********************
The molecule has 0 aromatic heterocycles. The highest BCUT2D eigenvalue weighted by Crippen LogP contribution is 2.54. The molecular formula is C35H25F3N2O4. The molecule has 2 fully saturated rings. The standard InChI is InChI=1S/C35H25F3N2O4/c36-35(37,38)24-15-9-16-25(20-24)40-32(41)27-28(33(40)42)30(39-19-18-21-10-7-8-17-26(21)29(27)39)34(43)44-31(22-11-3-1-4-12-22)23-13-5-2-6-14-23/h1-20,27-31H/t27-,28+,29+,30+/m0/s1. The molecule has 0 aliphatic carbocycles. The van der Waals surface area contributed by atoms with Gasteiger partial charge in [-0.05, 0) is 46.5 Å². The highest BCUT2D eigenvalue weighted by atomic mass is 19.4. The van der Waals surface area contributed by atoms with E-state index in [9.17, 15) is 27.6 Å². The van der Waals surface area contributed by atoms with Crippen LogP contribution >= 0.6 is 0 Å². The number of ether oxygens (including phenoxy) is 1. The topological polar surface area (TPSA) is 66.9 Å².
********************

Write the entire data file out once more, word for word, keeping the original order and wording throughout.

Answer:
The molecule has 0 aromatic heterocycles. The highest BCUT2D eigenvalue weighted by Crippen LogP contribution is 2.54. The molecular formula is C35H25F3N2O4. The molecule has 2 fully saturated rings. The standard InChI is InChI=1S/C35H25F3N2O4/c36-35(37,38)24-15-9-16-25(20-24)40-32(41)27-28(33(40)42)30(39-19-18-21-10-7-8-17-26(21)29(27)39)34(43)44-31(22-11-3-1-4-12-22)23-13-5-2-6-14-23/h1-20,27-31H/t27-,28+,29+,30+/m0/s1. The molecule has 0 aliphatic carbocycles. The van der Waals surface area contributed by atoms with Gasteiger partial charge in [-0.05, 0) is 46.5 Å². The highest BCUT2D eigenvalue weighted by atomic mass is 19.4. The van der Waals surface area contributed by atoms with E-state index in [9.17, 15) is 27.6 Å². The van der Waals surface area contributed by atoms with Crippen LogP contribution >= 0.6 is 0 Å². The number of ether oxygens (including phenoxy) is 1. The topological polar surface area (TPSA) is 66.9 Å².